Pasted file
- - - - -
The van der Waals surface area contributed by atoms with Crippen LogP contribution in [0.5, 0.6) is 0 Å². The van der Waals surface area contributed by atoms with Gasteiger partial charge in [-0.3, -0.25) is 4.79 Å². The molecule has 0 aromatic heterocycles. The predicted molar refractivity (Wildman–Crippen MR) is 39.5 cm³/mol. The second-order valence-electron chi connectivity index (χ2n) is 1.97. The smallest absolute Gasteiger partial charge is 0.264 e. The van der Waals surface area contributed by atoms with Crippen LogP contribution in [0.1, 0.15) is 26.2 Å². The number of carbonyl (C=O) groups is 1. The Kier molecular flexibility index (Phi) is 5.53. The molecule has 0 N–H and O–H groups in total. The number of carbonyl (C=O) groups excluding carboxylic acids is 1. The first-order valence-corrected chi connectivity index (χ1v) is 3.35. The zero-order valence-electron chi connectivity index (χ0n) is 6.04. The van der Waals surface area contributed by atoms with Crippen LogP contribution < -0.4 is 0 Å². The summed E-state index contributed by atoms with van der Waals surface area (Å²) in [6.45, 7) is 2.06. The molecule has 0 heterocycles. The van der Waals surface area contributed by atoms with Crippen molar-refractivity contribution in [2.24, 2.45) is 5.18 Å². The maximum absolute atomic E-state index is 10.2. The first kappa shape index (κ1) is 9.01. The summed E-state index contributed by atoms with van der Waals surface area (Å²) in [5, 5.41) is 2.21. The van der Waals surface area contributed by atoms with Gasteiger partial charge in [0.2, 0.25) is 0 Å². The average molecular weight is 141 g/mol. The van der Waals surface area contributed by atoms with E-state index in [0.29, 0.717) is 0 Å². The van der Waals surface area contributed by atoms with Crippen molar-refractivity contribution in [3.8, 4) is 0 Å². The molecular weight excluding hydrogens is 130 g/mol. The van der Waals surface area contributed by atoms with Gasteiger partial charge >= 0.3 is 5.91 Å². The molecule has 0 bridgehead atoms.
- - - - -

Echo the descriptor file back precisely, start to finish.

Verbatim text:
The van der Waals surface area contributed by atoms with Crippen LogP contribution in [0.5, 0.6) is 0 Å². The van der Waals surface area contributed by atoms with Gasteiger partial charge in [-0.3, -0.25) is 4.79 Å². The molecule has 0 aromatic heterocycles. The predicted molar refractivity (Wildman–Crippen MR) is 39.5 cm³/mol. The second-order valence-electron chi connectivity index (χ2n) is 1.97. The smallest absolute Gasteiger partial charge is 0.264 e. The van der Waals surface area contributed by atoms with Crippen LogP contribution in [0.1, 0.15) is 26.2 Å². The number of carbonyl (C=O) groups is 1. The Kier molecular flexibility index (Phi) is 5.53. The molecule has 0 N–H and O–H groups in total. The number of carbonyl (C=O) groups excluding carboxylic acids is 1. The first-order valence-corrected chi connectivity index (χ1v) is 3.35. The zero-order valence-electron chi connectivity index (χ0n) is 6.04. The van der Waals surface area contributed by atoms with Crippen LogP contribution < -0.4 is 0 Å². The summed E-state index contributed by atoms with van der Waals surface area (Å²) in [6.45, 7) is 2.06. The molecule has 0 heterocycles. The van der Waals surface area contributed by atoms with Crippen molar-refractivity contribution in [2.24, 2.45) is 5.18 Å². The maximum absolute atomic E-state index is 10.2. The first kappa shape index (κ1) is 9.01. The summed E-state index contributed by atoms with van der Waals surface area (Å²) in [5, 5.41) is 2.21. The van der Waals surface area contributed by atoms with Gasteiger partial charge in [0.2, 0.25) is 0 Å². The average molecular weight is 141 g/mol. The van der Waals surface area contributed by atoms with E-state index in [0.29, 0.717) is 0 Å². The van der Waals surface area contributed by atoms with Crippen molar-refractivity contribution in [3.8, 4) is 0 Å². The molecular weight excluding hydrogens is 130 g/mol. The van der Waals surface area contributed by atoms with Gasteiger partial charge >= 0.3 is 5.91 Å². The molecule has 0 bridgehead atoms.